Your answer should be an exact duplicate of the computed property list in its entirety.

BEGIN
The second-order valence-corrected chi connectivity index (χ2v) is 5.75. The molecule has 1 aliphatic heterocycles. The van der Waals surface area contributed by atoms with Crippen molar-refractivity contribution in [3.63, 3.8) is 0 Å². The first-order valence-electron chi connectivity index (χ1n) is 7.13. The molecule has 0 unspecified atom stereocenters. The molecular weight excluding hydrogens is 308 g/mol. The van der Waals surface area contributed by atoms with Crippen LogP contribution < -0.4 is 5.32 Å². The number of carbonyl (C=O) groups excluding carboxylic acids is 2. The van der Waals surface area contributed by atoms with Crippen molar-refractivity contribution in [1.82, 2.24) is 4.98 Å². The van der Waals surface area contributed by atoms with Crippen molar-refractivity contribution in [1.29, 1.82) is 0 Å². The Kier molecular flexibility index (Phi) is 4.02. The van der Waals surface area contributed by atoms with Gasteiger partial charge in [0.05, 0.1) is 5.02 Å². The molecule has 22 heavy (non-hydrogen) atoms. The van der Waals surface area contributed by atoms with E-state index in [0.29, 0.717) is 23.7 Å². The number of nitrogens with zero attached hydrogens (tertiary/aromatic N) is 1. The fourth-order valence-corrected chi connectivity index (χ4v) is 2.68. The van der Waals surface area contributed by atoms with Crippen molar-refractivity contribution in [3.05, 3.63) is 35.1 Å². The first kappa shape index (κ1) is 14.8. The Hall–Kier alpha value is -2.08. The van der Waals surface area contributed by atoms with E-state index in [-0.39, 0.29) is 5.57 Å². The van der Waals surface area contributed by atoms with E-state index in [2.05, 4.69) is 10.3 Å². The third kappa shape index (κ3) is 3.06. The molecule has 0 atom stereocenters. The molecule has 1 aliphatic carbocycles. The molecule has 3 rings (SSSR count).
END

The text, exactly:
The second-order valence-corrected chi connectivity index (χ2v) is 5.75. The molecule has 1 aliphatic heterocycles. The van der Waals surface area contributed by atoms with Crippen molar-refractivity contribution in [3.63, 3.8) is 0 Å². The first-order valence-electron chi connectivity index (χ1n) is 7.13. The molecule has 0 unspecified atom stereocenters. The molecular weight excluding hydrogens is 308 g/mol. The van der Waals surface area contributed by atoms with Crippen LogP contribution < -0.4 is 5.32 Å². The number of carbonyl (C=O) groups excluding carboxylic acids is 2. The van der Waals surface area contributed by atoms with Crippen molar-refractivity contribution in [1.82, 2.24) is 4.98 Å². The van der Waals surface area contributed by atoms with Crippen molar-refractivity contribution in [1.29, 1.82) is 0 Å². The Kier molecular flexibility index (Phi) is 4.02. The van der Waals surface area contributed by atoms with Gasteiger partial charge in [0.05, 0.1) is 5.02 Å². The molecule has 22 heavy (non-hydrogen) atoms. The van der Waals surface area contributed by atoms with E-state index in [0.29, 0.717) is 23.7 Å². The number of nitrogens with zero attached hydrogens (tertiary/aromatic N) is 1. The fourth-order valence-corrected chi connectivity index (χ4v) is 2.68. The van der Waals surface area contributed by atoms with Crippen molar-refractivity contribution in [3.05, 3.63) is 35.1 Å². The first kappa shape index (κ1) is 14.8. The Hall–Kier alpha value is -2.08. The van der Waals surface area contributed by atoms with E-state index in [-0.39, 0.29) is 5.57 Å². The van der Waals surface area contributed by atoms with E-state index in [2.05, 4.69) is 10.3 Å². The third kappa shape index (κ3) is 3.06. The molecule has 0 atom stereocenters. The molecule has 1 aliphatic carbocycles. The molecule has 3 rings (SSSR count).